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Keynote presentation 'What it looks like when a school develops a Culture of Leadership' from AHDS 'Culture of Leadership' Conference

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  • Key message is that leadership is not the function of one group of staff; that it is not exclusively linked to management posts; and that there are different types of and reasons for leadership. To what extent does our system currently prepare teachers for these roles?
  • 1, Love your employees- invest in your employees and you will reap benefits. Be fair, enable success and show understanding 2. Connect peers with purpose: Everything has to be coherent, people see their role in the organisation. If everything is sharp goals and accountability, you can get alienation. Too loose, you get inertia. 3. Capacity building prevails: Find ways to help your colleagues grow as individuals and as employees. Try to identify people who can do well ( cf teaching as a career in Finland and Singapore 4. Learning is the work: Be consistent and keep focusing on same areas for improvement in work that people understand. (Ontario systems) 5. transparency rules: openness about what is happening and how good it is, about results but not to the point of becoming data driven 6. Systems learn; We need to keep reviewing and moving on together. ( cf systemic change – Liverpool FC in 70s. Grow your own leaders!
  • Leadership.... cannot be left to chance – leaders need to learn how to lead”
  • Have high expectations and share them. Engage with people, know your team. A relationship can take years to build but can be lost in seconds because of something we say or do. So, we should be open, be careful to take an interest in people, even the ones we don’t warm to!! Empowering people is important. By empowering people to do tasks, to take responsibility, to try things the whole organisation moves forward. Enable teams: Head Teachers have influence, Staff have impact, success is about ‘we’ not ‘me’. Always show enthusiasm and energy . Don’t let others think we are disillusioned or disengaged. If we are not motivated, how can our teams be. If we are not positive, others will be negative. Establish key priorities. and work on them! Choose to do the key things and not to waste your time on the wrong things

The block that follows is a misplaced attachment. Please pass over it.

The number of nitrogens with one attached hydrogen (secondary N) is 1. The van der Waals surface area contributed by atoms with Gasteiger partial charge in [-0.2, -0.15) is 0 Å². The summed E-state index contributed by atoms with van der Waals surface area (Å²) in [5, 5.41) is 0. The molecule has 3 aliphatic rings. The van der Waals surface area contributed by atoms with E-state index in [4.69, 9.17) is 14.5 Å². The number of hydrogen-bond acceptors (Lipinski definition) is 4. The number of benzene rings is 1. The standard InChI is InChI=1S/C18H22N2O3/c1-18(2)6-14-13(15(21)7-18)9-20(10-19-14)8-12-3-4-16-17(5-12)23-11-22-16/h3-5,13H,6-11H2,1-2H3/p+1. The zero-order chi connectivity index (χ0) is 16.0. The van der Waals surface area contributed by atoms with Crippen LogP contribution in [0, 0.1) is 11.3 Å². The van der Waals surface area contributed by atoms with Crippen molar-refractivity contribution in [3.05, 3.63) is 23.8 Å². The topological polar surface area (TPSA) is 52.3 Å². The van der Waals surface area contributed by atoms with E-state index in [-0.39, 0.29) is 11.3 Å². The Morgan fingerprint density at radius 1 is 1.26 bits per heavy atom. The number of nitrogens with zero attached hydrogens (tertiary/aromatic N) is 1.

• It is still true in schools that the teachers who have the most influence on children’s motivation, learning and development, are those with whom pupils have a worthwhile relationship. They are interested and interesting. They are the real leaders in the everyday business of schooling. Such leaders are developers of other people’s skills, actions and beliefs. For good and ill, they can also act as ‘unofficial leaders’ amongst the staff. The member of staff without paid responsibility to whom the rest of the staff defer during (and, most significantly, outside) staff meetings is a leader. Amongst teaching staff the colleague who is enormously committed to children and school life and whom others know, via the grapevine, that the pupils’ respect is a touchstone for collective decisions. Staffroom-Do negative staff get the chance to voice their views? There are also equivalents in the staffroom of the classroom bully. They hold sway at dark moments when the whole system is in danger of falling apart.